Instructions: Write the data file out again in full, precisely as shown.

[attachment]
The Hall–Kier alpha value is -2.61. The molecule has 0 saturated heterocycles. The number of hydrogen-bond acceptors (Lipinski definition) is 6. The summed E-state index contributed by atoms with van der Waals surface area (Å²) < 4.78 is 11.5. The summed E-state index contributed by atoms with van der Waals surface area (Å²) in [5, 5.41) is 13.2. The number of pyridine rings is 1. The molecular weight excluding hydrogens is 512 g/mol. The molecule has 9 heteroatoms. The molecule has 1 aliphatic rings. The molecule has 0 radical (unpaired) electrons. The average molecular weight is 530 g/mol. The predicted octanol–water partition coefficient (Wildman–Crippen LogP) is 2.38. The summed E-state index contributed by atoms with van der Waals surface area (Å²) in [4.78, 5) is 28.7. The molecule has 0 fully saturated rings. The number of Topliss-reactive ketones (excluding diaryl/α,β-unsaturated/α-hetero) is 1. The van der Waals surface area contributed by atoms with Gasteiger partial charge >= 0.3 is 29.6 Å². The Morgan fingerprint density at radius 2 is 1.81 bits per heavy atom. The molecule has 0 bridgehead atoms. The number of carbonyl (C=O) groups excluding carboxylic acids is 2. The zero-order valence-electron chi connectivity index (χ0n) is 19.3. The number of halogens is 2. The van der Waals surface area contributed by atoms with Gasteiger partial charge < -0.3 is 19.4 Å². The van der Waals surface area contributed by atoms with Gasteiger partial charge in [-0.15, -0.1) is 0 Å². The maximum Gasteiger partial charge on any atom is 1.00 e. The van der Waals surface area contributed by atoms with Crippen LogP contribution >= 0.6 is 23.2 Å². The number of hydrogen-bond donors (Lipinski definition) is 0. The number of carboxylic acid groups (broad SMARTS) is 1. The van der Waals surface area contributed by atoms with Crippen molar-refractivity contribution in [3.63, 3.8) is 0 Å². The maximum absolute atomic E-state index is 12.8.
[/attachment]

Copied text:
The Hall–Kier alpha value is -2.61. The molecule has 0 saturated heterocycles. The number of hydrogen-bond acceptors (Lipinski definition) is 6. The summed E-state index contributed by atoms with van der Waals surface area (Å²) < 4.78 is 11.5. The summed E-state index contributed by atoms with van der Waals surface area (Å²) in [5, 5.41) is 13.2. The number of pyridine rings is 1. The molecular weight excluding hydrogens is 512 g/mol. The molecule has 9 heteroatoms. The molecule has 1 aliphatic rings. The molecule has 0 radical (unpaired) electrons. The average molecular weight is 530 g/mol. The predicted octanol–water partition coefficient (Wildman–Crippen LogP) is 2.38. The summed E-state index contributed by atoms with van der Waals surface area (Å²) in [4.78, 5) is 28.7. The molecule has 0 fully saturated rings. The number of Topliss-reactive ketones (excluding diaryl/α,β-unsaturated/α-hetero) is 1. The van der Waals surface area contributed by atoms with Gasteiger partial charge >= 0.3 is 29.6 Å². The Morgan fingerprint density at radius 2 is 1.81 bits per heavy atom. The molecule has 0 bridgehead atoms. The number of carbonyl (C=O) groups excluding carboxylic acids is 2. The zero-order valence-electron chi connectivity index (χ0n) is 19.3. The number of halogens is 2. The van der Waals surface area contributed by atoms with Gasteiger partial charge < -0.3 is 19.4 Å². The van der Waals surface area contributed by atoms with Gasteiger partial charge in [-0.15, -0.1) is 0 Å². The maximum Gasteiger partial charge on any atom is 1.00 e. The van der Waals surface area contributed by atoms with Crippen LogP contribution >= 0.6 is 23.2 Å². The number of hydrogen-bond donors (Lipinski definition) is 0. The number of carboxylic acid groups (broad SMARTS) is 1. The van der Waals surface area contributed by atoms with Crippen molar-refractivity contribution in [3.63, 3.8) is 0 Å². The maximum absolute atomic E-state index is 12.8.